Reconciliation and Return to Orthodoxy

In FM Capital, therefore, the Deputy Judge was faced with an argument that Lakatamia was overruled and that the “control” thesis of the Supreme Court meant that assets of the NDCs could fall within the extended definition.  This also squarely raised the issue of separate legal personality and whether it would be appropriate for a freezing order to effectively pierce the corporate veil (especially where there was no compelling evidence the companies were mere foils for Mr Ohmura).

The Deputy Judge was able to reconcile the two cases and reach a conclusion that affirmed orthodox company principles:

  1. The judge held that the ratio of Lakatamia was, in fact, rather narrow. All that been required to dispose of the appeal had been the finding that the notice requirements were appropriate to preserve value in the shares of the NDCs.  The Court of Appeal’s comments on Beatson J’s ‘heretical’ findings and the proper construction of the extended definition were, therefore, effectively obiter.

 

  1. There was a clearly an inconsistency between the Supreme Court’s control-based construction of the extended definition and that of the Court of Appeal focussing on ownership. Clearly the approach of the Supreme Court had to be favoured.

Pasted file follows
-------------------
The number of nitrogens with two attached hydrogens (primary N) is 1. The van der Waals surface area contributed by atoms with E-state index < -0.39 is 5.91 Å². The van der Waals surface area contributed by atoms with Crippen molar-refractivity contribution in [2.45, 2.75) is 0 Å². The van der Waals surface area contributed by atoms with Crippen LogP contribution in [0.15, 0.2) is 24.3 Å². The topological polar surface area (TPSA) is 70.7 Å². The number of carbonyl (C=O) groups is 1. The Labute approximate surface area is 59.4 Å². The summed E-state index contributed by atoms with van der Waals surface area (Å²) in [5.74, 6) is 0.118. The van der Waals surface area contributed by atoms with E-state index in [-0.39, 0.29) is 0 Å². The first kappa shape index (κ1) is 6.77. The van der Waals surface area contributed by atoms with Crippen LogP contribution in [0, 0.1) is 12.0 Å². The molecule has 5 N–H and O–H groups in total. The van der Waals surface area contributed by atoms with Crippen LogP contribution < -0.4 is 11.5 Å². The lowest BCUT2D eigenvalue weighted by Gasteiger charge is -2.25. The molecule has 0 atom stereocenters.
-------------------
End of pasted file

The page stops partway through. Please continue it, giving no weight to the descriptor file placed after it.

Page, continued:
1. That did not, however, in the judge’s view mean the assets of the NDCs fell within the extended definition. The remainder of the Court of Appeal’s judgment concerning how, as a matter of orthodoxy, a director did not give instructions to a company but rather acted as its servant remained good law.  Acting in such a manner did not qualify as ‘control’ even under Lord Clarke’s broader reading: the director-shareholder was only an organ of the company.

 

Following Lakatamia, however, the Deputy Judge held it would be appropriate to impose notice requirements concerning dealings with the NDCs so as to preserve the value in the Respondent’s shares.

Discussion

This judgment is to be welcomed as bringing clarity to this area of law, which is particularly important given the ever-changing means respondents adopt to circumvent the effectiveness of freezing orders.  The Deputy Judge subjected the case law to careful analysis and the conclusion he reached is attractive as being consistent with importance attributed to separate legal personality by the Supreme Court in Prest v Petrodel [2013] UKSC 34.  It is also pertinent to recall that Lord Clarke was not addressed on the specific issue of NDCs and their assets in Ablyazov (No 10).

Claimants and their advisers should not, however, be overly disheartened by this outcome.  First, it simply restores the understanding of the scope of freezing injunctions as previously understood.  Secondly, the Court of Appeal in Lakatamia made clear that a freezing order with the extended definition could in ‘exceptional circumstances’ cover assets of NDCs, if the NDCs were shown to be non-trading ‘pockets or wallets’ of a respondent.  Thirdly, the specific issue of NDCs falls within the Chabra jurisdiction and this perhaps offers a better forum in which to discuss the proper boundaries of such orders.

 Gregor Hogan is a barrister at Serle Court